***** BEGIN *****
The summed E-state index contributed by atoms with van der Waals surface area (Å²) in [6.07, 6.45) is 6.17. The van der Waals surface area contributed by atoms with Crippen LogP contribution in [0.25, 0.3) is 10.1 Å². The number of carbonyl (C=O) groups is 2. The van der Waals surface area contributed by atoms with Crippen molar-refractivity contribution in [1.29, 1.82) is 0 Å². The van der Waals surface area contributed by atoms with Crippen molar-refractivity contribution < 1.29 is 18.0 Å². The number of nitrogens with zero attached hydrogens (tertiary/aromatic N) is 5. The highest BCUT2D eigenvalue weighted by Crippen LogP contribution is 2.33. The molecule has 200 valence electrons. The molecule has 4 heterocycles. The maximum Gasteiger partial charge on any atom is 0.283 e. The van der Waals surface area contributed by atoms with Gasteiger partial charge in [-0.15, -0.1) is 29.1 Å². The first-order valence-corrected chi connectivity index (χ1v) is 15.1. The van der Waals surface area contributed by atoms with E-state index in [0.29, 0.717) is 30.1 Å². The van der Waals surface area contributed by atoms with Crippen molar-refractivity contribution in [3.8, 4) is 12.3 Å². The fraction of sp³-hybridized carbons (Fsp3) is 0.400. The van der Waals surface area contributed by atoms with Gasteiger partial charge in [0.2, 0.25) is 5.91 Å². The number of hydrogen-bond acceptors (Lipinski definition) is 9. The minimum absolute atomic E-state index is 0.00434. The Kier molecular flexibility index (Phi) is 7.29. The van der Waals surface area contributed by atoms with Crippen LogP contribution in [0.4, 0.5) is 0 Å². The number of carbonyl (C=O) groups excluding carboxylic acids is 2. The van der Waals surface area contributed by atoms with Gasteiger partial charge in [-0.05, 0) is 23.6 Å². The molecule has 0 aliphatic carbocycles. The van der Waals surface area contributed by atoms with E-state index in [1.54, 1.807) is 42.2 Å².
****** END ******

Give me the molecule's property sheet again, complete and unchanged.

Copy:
The summed E-state index contributed by atoms with van der Waals surface area (Å²) in [6.07, 6.45) is 6.17. The van der Waals surface area contributed by atoms with Crippen LogP contribution in [0.25, 0.3) is 10.1 Å². The number of carbonyl (C=O) groups is 2. The van der Waals surface area contributed by atoms with Crippen molar-refractivity contribution in [1.29, 1.82) is 0 Å². The van der Waals surface area contributed by atoms with Crippen molar-refractivity contribution < 1.29 is 18.0 Å². The number of nitrogens with zero attached hydrogens (tertiary/aromatic N) is 5. The highest BCUT2D eigenvalue weighted by Crippen LogP contribution is 2.33. The molecule has 200 valence electrons. The molecule has 4 heterocycles. The maximum Gasteiger partial charge on any atom is 0.283 e. The van der Waals surface area contributed by atoms with Gasteiger partial charge in [-0.15, -0.1) is 29.1 Å². The first-order valence-corrected chi connectivity index (χ1v) is 15.1. The van der Waals surface area contributed by atoms with E-state index in [0.29, 0.717) is 30.1 Å². The van der Waals surface area contributed by atoms with Crippen molar-refractivity contribution in [3.8, 4) is 12.3 Å². The fraction of sp³-hybridized carbons (Fsp3) is 0.400. The van der Waals surface area contributed by atoms with Gasteiger partial charge in [0.2, 0.25) is 5.91 Å². The number of hydrogen-bond acceptors (Lipinski definition) is 9. The minimum absolute atomic E-state index is 0.00434. The Kier molecular flexibility index (Phi) is 7.29. The van der Waals surface area contributed by atoms with Crippen LogP contribution in [0.4, 0.5) is 0 Å². The number of carbonyl (C=O) groups excluding carboxylic acids is 2. The van der Waals surface area contributed by atoms with Gasteiger partial charge in [-0.05, 0) is 23.6 Å². The molecule has 0 aliphatic carbocycles. The van der Waals surface area contributed by atoms with E-state index in [1.54, 1.807) is 42.2 Å².